(CN) – Exposure to infections threatens the survival of wild snow leopards in the rugged mountains of Central Asia, but the pathogens may also put villages and livestock that come into contact with the elusive cat at risk to illness according to a study published Thursday.
Over time, the snow leopard, or panthera unica, has adapted to the frigid, snowy climates Nepal, Pakistan, Russia and Afghanistan and has carved out a dominant position among wild animals in their barren, alpine homes. But scientists now estimate there are no more than 6,000 in the wild as development shrinks the wild cats’ habitats.
Conflict with animal herders, climate change and threats from poachers are other factors in the cats’ continued decline. Infectious diseases have emerged as a new threat the snow leopard population.
In a study published Thursday in Infection Ecology & Epidemiology, researchers traced antibodies in the blood of the wild cats to dangerous pathogens.
Eight years ago, scientists set out to investigate the unexplained causes of death in four snow leopards in the South Gobi province of Mongolia. They suspected deadly zoonotic pathogens could have played a role, which would pose a threat to the 90 herder families – and their animals – in the area.
With the help of the Snow Leopard Trust and Snow Leopard Conservation Foundation, scientists captured and examined 20 snow leopards between 2008 and 2015, with only one leopard appearing to be healthy and in good physical condition.
Researchers detected several dangerous zoonotic pathogens, including Coxiella burnetii, which can cause fever in humans and livestock; Leptospira, which can spread life-threatening infections to humans; and Toxoplasma gondii, a parasite that infects warm-blooded animals and causes flu-like symptoms.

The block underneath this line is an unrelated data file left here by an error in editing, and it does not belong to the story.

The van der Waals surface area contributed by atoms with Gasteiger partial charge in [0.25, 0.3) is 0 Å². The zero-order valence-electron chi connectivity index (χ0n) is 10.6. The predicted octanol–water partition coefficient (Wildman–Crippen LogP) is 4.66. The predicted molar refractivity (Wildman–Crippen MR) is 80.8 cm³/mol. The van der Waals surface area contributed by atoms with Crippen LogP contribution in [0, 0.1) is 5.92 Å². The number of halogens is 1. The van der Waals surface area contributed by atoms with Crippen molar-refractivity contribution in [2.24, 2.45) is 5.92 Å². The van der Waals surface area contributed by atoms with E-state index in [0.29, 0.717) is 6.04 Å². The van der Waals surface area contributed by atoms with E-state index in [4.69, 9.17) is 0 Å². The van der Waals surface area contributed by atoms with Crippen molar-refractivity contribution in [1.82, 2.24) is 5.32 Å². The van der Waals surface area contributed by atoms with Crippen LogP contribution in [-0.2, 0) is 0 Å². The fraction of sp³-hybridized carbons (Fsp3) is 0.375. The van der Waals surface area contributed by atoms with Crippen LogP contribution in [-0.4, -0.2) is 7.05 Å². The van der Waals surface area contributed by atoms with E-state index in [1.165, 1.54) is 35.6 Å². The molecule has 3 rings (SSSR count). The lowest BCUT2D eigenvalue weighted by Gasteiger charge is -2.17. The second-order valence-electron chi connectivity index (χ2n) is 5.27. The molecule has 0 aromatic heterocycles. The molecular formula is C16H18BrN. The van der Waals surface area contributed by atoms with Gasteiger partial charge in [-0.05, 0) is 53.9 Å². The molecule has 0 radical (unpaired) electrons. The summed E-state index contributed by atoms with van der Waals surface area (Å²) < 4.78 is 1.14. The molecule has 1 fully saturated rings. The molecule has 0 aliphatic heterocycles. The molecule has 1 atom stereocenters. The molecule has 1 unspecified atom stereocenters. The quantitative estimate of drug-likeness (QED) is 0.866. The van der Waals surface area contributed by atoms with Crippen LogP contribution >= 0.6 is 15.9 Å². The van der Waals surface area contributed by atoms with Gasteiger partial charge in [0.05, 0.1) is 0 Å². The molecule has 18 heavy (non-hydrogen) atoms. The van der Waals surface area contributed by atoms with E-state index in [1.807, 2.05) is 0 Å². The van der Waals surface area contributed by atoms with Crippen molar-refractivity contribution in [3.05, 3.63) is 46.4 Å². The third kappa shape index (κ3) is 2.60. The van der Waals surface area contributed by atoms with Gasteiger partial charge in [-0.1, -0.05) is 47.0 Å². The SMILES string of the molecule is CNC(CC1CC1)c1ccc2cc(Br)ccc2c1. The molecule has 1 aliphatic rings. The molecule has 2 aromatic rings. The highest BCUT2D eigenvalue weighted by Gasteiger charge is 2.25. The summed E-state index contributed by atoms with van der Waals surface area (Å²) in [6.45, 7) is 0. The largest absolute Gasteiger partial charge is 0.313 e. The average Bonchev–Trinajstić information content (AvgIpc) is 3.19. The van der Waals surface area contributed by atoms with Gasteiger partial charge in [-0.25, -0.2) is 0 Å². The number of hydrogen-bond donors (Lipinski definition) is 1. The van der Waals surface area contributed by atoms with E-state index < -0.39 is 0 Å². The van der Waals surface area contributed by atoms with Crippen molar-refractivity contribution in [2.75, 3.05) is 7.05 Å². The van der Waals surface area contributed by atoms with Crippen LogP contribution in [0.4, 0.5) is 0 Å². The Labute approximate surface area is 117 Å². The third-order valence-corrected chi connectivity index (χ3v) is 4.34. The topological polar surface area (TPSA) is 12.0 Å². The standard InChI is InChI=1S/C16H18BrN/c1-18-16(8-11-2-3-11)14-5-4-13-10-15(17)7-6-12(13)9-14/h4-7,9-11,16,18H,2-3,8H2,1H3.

Ticks collected from the snow leopards also contained zoonotic bacteria, the study found.
Carol Esson, the lead author of the study, said in a statement the pathogens could lead to a disease epidemic that is particularly dangerous to other wildlife populations, especially those with dwindling numbers and low genetic diversity.
“Although the zoonotic pathogens identified in this study did not appear to cause illness to the snow leopards in the short term, they have caused illness in other wild cats,” said Esson, who teaches at James Cook University in Australia. “And so, there is now a need to establish surveillance to monitor for potential longer-term disease impacts on this vulnerable population.”
The study’s findings could help researchers identify if and when populations of snow leopards, and other wild animals, will face threats from infectious diseases.
Along with assisting in efforts to conserve the endangered snow leopard, Esson said the findings could also aid scientists working to protect the health of local nomadic communities living alongside the wild cats.
“Raising awareness in local communities about the possibility of illness in their animals and themselves could lead to improvements to herd health, boosting their productivity and income,” Esson said.
Scientists from the National Veterinary Institute in Sweden; the Swedish University of Agricultural Sciences; Uppsala University of Sweden; and the University of Liège, Belgium, also contributed to the study.